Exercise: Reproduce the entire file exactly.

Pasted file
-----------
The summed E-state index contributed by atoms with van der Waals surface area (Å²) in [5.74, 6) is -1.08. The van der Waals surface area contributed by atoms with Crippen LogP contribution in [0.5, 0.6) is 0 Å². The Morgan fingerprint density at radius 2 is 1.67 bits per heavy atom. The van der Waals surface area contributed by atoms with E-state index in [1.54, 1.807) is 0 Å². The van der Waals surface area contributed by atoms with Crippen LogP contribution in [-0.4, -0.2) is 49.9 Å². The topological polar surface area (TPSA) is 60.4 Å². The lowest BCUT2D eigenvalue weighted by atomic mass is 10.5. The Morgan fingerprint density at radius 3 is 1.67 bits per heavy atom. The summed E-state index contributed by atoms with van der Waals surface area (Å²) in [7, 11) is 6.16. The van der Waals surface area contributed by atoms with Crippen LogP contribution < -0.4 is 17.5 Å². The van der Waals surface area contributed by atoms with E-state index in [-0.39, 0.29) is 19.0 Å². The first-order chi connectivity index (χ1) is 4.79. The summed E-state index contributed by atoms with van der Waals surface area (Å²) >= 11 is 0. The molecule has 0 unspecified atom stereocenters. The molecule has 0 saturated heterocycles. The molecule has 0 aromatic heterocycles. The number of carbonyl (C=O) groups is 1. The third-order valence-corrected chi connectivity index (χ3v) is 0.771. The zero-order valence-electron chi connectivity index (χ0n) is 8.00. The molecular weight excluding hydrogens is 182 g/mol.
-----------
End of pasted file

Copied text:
The summed E-state index contributed by atoms with van der Waals surface area (Å²) in [5.74, 6) is -1.08. The van der Waals surface area contributed by atoms with Crippen LogP contribution in [0.5, 0.6) is 0 Å². The Morgan fingerprint density at radius 2 is 1.67 bits per heavy atom. The van der Waals surface area contributed by atoms with E-state index in [1.54, 1.807) is 0 Å². The van der Waals surface area contributed by atoms with Crippen LogP contribution in [-0.4, -0.2) is 49.9 Å². The topological polar surface area (TPSA) is 60.4 Å². The lowest BCUT2D eigenvalue weighted by atomic mass is 10.5. The Morgan fingerprint density at radius 3 is 1.67 bits per heavy atom. The summed E-state index contributed by atoms with van der Waals surface area (Å²) in [7, 11) is 6.16. The van der Waals surface area contributed by atoms with Crippen LogP contribution < -0.4 is 17.5 Å². The van der Waals surface area contributed by atoms with E-state index in [-0.39, 0.29) is 19.0 Å². The first-order chi connectivity index (χ1) is 4.79. The summed E-state index contributed by atoms with van der Waals surface area (Å²) >= 11 is 0. The molecule has 0 unspecified atom stereocenters. The molecule has 0 saturated heterocycles. The molecule has 0 aromatic heterocycles. The number of carbonyl (C=O) groups is 1. The third-order valence-corrected chi connectivity index (χ3v) is 0.771. The zero-order valence-electron chi connectivity index (χ0n) is 8.00. The molecular weight excluding hydrogens is 182 g/mol.